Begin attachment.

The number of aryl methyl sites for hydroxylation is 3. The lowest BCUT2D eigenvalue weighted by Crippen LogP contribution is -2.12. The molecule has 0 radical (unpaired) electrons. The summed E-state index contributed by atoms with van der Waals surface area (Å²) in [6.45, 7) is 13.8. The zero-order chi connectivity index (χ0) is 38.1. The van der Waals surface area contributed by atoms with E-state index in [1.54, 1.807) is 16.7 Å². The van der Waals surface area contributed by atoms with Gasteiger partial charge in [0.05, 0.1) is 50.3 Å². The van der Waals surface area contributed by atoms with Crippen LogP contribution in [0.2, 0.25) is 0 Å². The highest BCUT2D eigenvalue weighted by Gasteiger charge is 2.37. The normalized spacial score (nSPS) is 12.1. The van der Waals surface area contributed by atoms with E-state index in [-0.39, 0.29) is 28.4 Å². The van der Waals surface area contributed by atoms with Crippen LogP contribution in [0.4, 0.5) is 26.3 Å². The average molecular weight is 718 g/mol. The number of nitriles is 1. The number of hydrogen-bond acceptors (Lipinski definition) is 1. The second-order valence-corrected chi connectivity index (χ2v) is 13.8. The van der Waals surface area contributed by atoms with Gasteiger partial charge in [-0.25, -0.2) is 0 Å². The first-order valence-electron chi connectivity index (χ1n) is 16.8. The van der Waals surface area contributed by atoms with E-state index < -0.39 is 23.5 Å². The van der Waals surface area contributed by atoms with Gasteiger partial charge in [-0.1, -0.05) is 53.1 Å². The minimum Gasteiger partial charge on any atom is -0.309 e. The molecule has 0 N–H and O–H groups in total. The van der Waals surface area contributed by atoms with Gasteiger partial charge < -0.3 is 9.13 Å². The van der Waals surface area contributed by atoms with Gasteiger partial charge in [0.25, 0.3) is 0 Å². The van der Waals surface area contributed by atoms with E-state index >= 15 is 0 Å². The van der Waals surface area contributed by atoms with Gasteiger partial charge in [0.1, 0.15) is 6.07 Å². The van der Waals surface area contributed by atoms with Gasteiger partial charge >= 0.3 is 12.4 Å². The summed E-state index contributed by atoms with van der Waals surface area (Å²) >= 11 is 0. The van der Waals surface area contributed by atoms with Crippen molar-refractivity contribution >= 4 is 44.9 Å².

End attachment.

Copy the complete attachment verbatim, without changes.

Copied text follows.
The number of aryl methyl sites for hydroxylation is 3. The lowest BCUT2D eigenvalue weighted by Crippen LogP contribution is -2.12. The molecule has 0 radical (unpaired) electrons. The summed E-state index contributed by atoms with van der Waals surface area (Å²) in [6.45, 7) is 13.8. The zero-order chi connectivity index (χ0) is 38.1. The van der Waals surface area contributed by atoms with E-state index in [1.54, 1.807) is 16.7 Å². The van der Waals surface area contributed by atoms with Gasteiger partial charge in [0.05, 0.1) is 50.3 Å². The van der Waals surface area contributed by atoms with Crippen LogP contribution in [0.2, 0.25) is 0 Å². The highest BCUT2D eigenvalue weighted by Gasteiger charge is 2.37. The normalized spacial score (nSPS) is 12.1. The van der Waals surface area contributed by atoms with E-state index in [-0.39, 0.29) is 28.4 Å². The van der Waals surface area contributed by atoms with Crippen LogP contribution in [0.4, 0.5) is 26.3 Å². The average molecular weight is 718 g/mol. The number of nitriles is 1. The number of hydrogen-bond acceptors (Lipinski definition) is 1. The second-order valence-corrected chi connectivity index (χ2v) is 13.8. The van der Waals surface area contributed by atoms with Gasteiger partial charge in [-0.25, -0.2) is 0 Å². The first-order valence-electron chi connectivity index (χ1n) is 16.8. The van der Waals surface area contributed by atoms with E-state index < -0.39 is 23.5 Å². The van der Waals surface area contributed by atoms with Gasteiger partial charge in [-0.1, -0.05) is 53.1 Å². The minimum Gasteiger partial charge on any atom is -0.309 e. The molecule has 0 N–H and O–H groups in total. The van der Waals surface area contributed by atoms with Gasteiger partial charge < -0.3 is 9.13 Å². The van der Waals surface area contributed by atoms with Gasteiger partial charge in [0.25, 0.3) is 0 Å². The van der Waals surface area contributed by atoms with E-state index >= 15 is 0 Å². The van der Waals surface area contributed by atoms with Gasteiger partial charge in [0.1, 0.15) is 6.07 Å². The van der Waals surface area contributed by atoms with Gasteiger partial charge >= 0.3 is 12.4 Å². The summed E-state index contributed by atoms with van der Waals surface area (Å²) >= 11 is 0. The van der Waals surface area contributed by atoms with Crippen molar-refractivity contribution >= 4 is 44.9 Å².